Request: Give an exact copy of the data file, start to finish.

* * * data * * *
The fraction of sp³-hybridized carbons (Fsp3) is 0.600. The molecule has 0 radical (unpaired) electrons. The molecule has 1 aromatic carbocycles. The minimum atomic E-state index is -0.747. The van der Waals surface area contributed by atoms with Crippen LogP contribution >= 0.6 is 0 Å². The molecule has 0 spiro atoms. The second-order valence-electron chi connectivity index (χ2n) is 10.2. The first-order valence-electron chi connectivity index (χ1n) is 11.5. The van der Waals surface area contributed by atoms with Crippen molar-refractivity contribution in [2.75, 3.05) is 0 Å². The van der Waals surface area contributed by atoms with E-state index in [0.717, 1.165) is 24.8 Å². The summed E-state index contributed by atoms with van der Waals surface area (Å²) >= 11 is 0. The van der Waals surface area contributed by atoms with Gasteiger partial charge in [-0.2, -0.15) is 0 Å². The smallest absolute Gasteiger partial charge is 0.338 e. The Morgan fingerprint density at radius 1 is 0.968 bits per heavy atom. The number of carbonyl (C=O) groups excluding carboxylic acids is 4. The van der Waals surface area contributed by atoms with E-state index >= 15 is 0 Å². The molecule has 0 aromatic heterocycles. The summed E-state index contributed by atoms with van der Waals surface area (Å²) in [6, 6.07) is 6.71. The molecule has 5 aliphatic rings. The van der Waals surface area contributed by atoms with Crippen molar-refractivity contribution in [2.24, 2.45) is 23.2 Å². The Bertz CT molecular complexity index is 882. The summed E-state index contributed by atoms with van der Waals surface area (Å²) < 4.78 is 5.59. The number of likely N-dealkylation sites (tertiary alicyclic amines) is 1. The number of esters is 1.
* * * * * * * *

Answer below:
The fraction of sp³-hybridized carbons (Fsp3) is 0.600. The molecule has 0 radical (unpaired) electrons. The molecule has 1 aromatic carbocycles. The minimum atomic E-state index is -0.747. The van der Waals surface area contributed by atoms with Crippen LogP contribution >= 0.6 is 0 Å². The molecule has 0 spiro atoms. The second-order valence-electron chi connectivity index (χ2n) is 10.2. The first-order valence-electron chi connectivity index (χ1n) is 11.5. The van der Waals surface area contributed by atoms with Crippen molar-refractivity contribution in [2.75, 3.05) is 0 Å². The van der Waals surface area contributed by atoms with E-state index in [0.717, 1.165) is 24.8 Å². The summed E-state index contributed by atoms with van der Waals surface area (Å²) >= 11 is 0. The van der Waals surface area contributed by atoms with Gasteiger partial charge in [-0.2, -0.15) is 0 Å². The smallest absolute Gasteiger partial charge is 0.338 e. The Morgan fingerprint density at radius 1 is 0.968 bits per heavy atom. The number of carbonyl (C=O) groups excluding carboxylic acids is 4. The van der Waals surface area contributed by atoms with E-state index >= 15 is 0 Å². The molecule has 0 aromatic heterocycles. The summed E-state index contributed by atoms with van der Waals surface area (Å²) in [6, 6.07) is 6.71. The molecule has 5 aliphatic rings. The van der Waals surface area contributed by atoms with Crippen molar-refractivity contribution in [2.24, 2.45) is 23.2 Å². The Bertz CT molecular complexity index is 882. The summed E-state index contributed by atoms with van der Waals surface area (Å²) < 4.78 is 5.59. The number of likely N-dealkylation sites (tertiary alicyclic amines) is 1. The number of esters is 1.